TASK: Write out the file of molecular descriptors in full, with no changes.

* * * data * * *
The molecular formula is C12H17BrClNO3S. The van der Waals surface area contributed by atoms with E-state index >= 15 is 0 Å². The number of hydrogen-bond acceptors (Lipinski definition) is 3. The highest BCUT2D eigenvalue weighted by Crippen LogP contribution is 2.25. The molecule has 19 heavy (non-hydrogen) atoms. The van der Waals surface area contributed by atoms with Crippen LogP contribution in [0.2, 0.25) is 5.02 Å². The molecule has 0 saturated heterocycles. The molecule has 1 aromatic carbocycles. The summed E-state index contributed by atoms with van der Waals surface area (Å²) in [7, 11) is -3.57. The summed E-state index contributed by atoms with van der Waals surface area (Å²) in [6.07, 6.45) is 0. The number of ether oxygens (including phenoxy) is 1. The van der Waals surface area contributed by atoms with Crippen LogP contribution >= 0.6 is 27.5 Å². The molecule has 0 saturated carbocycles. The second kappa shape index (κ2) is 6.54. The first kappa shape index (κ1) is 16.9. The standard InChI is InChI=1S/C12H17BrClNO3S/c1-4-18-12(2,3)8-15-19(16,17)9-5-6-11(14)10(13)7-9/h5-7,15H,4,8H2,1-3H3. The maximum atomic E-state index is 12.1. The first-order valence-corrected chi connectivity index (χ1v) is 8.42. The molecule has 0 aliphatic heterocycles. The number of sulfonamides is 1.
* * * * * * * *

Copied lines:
The molecular formula is C12H17BrClNO3S. The van der Waals surface area contributed by atoms with E-state index >= 15 is 0 Å². The number of hydrogen-bond acceptors (Lipinski definition) is 3. The highest BCUT2D eigenvalue weighted by Crippen LogP contribution is 2.25. The molecule has 19 heavy (non-hydrogen) atoms. The van der Waals surface area contributed by atoms with Crippen LogP contribution in [0.2, 0.25) is 5.02 Å². The molecule has 0 saturated heterocycles. The molecule has 1 aromatic carbocycles. The summed E-state index contributed by atoms with van der Waals surface area (Å²) in [7, 11) is -3.57. The summed E-state index contributed by atoms with van der Waals surface area (Å²) in [6.07, 6.45) is 0. The number of ether oxygens (including phenoxy) is 1. The van der Waals surface area contributed by atoms with Crippen LogP contribution >= 0.6 is 27.5 Å². The molecule has 0 saturated carbocycles. The second kappa shape index (κ2) is 6.54. The first kappa shape index (κ1) is 16.9. The standard InChI is InChI=1S/C12H17BrClNO3S/c1-4-18-12(2,3)8-15-19(16,17)9-5-6-11(14)10(13)7-9/h5-7,15H,4,8H2,1-3H3. The maximum atomic E-state index is 12.1. The first-order valence-corrected chi connectivity index (χ1v) is 8.42. The molecule has 0 aliphatic heterocycles. The number of sulfonamides is 1.